Where to fly that flag?

Where and when?

Where and when?

I’ve written about the Confederate Battle Flag before but I don’t think I’ve written about when and where one ought to fly it. Brooks Simpson asked that, at least implicitly, in the post I wrote in response to yesterday. That comes to mind especially as I’ve followed the comic saga of the Virginia Flaggers, a group devoted to the strange position that Virginia wants to suppress and deny its Confederate history. One would think people who lived in Virginia knew better. After various defeats, they leased some private land by a freeway south of Richmond where they now fly their flag. Many of the bloggers I’ve read on the subject could not contain their awe at the flagger’s triumph. You can read all about it here. Andy Hall even gave them an apology. He, like probably everybody commenting, assumed they might be effective. I know that I did. Shows us, right?

But yahoos aside, where should one display that flag? To my knowledge, Germany does fairly well at answering the same question of its own troubled banner with “nowhere.” I don’t know all the details, but apparently any kind of Nazi emblem or memorabilia can only be displayed in proper historical context per German law. I don’t endorse importing that law and fining or arresting people for waiving Confederate flags, but the idea behind it seems like a good one for any historical symbols. They ought to go up and remain up where they aid in modern understanding of events, where they existed at the time, and so forth. If a battlefield marks Confederate positions with flags, or they fly from memorials to Confederate units, provided those are the correct flags for the era, that sounds fine to me. Flying it over historical buildings preserved as museums of the time also fits.

Flying the flag over current government buildings involves different issues, as the flag largely departed those buildings in 1865 or earlier. It came back to fight against Civil Rights and Jim Crow’s diehard supporters made that very clear. Continued display in that vein does tell a story about the past and the present, but in a very different way. That flag declares for White Supremacy and proclaims it the policy of the government. That it remains gives the impression to a fair observer that the policy commitment also endures. Sometimes, if not as often as it used to, it really does endure. I’d like to see the lot of those taken down. Put the originals under glass and display them in a museum about the Civil Rights Movement or American racism. They belong there. They do not belong flying over buildings in any government committed to serving all its people, regardless of the color of their skin. Nor do they belong flying ominously outside historically black churches.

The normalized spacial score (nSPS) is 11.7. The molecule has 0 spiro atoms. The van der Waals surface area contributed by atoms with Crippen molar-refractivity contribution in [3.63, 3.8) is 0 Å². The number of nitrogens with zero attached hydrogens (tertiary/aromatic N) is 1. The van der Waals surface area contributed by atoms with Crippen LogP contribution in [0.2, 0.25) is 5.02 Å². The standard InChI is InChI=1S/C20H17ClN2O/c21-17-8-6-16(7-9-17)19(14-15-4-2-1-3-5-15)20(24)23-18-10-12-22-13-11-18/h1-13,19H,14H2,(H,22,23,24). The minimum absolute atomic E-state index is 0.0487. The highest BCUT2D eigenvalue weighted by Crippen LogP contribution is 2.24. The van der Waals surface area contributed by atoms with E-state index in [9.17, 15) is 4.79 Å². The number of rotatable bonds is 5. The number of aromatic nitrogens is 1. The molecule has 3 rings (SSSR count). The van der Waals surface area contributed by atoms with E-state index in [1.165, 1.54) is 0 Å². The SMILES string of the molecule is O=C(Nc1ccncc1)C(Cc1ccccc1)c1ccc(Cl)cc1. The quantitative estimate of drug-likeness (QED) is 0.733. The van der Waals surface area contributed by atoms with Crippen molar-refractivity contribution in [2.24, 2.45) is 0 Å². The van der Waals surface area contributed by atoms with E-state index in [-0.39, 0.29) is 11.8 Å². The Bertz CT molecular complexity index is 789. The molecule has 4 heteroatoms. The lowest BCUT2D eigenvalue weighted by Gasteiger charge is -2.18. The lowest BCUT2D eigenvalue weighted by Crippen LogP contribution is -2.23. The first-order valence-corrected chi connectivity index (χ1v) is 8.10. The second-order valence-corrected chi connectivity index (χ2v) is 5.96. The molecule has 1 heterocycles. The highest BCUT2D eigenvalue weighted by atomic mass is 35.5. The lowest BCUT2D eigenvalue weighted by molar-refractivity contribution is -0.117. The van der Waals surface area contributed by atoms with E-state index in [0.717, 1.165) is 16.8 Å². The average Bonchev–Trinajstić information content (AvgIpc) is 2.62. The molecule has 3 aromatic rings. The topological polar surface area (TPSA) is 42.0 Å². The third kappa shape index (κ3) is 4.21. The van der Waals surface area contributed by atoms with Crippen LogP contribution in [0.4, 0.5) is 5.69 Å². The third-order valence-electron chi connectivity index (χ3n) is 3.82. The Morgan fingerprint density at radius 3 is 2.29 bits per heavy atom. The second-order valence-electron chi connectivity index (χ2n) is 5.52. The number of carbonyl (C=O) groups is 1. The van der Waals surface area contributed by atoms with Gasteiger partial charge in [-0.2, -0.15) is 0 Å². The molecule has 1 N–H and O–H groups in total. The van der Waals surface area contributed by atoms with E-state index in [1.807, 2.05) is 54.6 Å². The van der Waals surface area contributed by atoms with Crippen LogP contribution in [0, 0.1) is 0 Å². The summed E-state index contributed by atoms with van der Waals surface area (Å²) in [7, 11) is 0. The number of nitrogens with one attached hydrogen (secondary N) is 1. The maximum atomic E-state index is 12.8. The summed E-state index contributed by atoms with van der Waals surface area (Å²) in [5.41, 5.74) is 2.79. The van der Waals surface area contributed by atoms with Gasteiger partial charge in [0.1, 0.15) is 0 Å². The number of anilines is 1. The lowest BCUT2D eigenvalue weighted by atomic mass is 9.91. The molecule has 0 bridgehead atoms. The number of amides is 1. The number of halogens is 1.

I did not pull that example from thin air. One of the Virginia Flaggers went to Martin Luther King, Jr.’s church to show his flag. Over at CW Memory, Kevin Levin has the picture. When you bring the slavery and Jim Crow banner to display outside a church at the center of the Civil Rights Movement, it makes a statement about Southern heritage that viewers have little trouble understanding. It doesn’t quite reach the level of brandishing James Earl Ray’s gun, which would be hard to get, or wearing his face inside a heart on a t-shirt, but the content differs little. Would a white hood have been too on the nose?

Outside proper historical contexts, I have trouble seeing why one would even want to fly that flag unless they understand themselves as carrying on the politics that brought Confederate flags out of the attics in the middle decades of the twentieth century. Heritage? I would think that includes more than four years of war 150 years ago even if one’s idea of national heritage only includes the former major slave states…a problematic situation in itself.


2 comments on “Where to fly that flag?

  1. ryantlax82 says:

    Again, where did you study Civil War history? Did you know there’s a major difference between the National flag and the Confederate battle flag? Do you have a similar sentiment toward the Hardee or Bonnie blue flag? Or perhaps the American flag, which was flown over Japanese internment camps during World War II.

    • To answer your questions in the order posed:

      1) I studied Civil War history in many places. I don’t see that location is particularly relevant. If you really must know, lately I spend a fair amount of time doing so at my dining room table. I picked up some from the writings of Jefferson Davis, Alexander Stephens, Abraham Lincoln, and distinguished historians of the period like David Potter, James McPherson, William W. Freehling, Allen Nevins, and David Blight, among others. I also learn Civil War history from various bloggers of education and ability far in excess of my own, like Brooks Simpson, Kevin Levin, and Andy Hall.

      2) Yes, I do in fact know that.

      3) Yes. Symbols of the Confederacy are symbols of the Confederacy.

      4) If by similar sentiment you mean that I’d like to see the American flag flown only where historically appropriate, then yes I do. That would include the same sorts of locations where various confederate flags might be flown, plus current United States government facilities. So far as the matter of the US flag’s use in the Second World War, I have much the same attitude toward it as I have about its use in the Civil War. That is to say that the flag is the flag under which American slavery and Japanese internment camps operated. But it’s also the flag of the armies that ended American slavery and liberated German concentration camps. The one doesn’t make the other right in either case, and certainly can’t give back the stolen lives, but does greatly complicate the picture.

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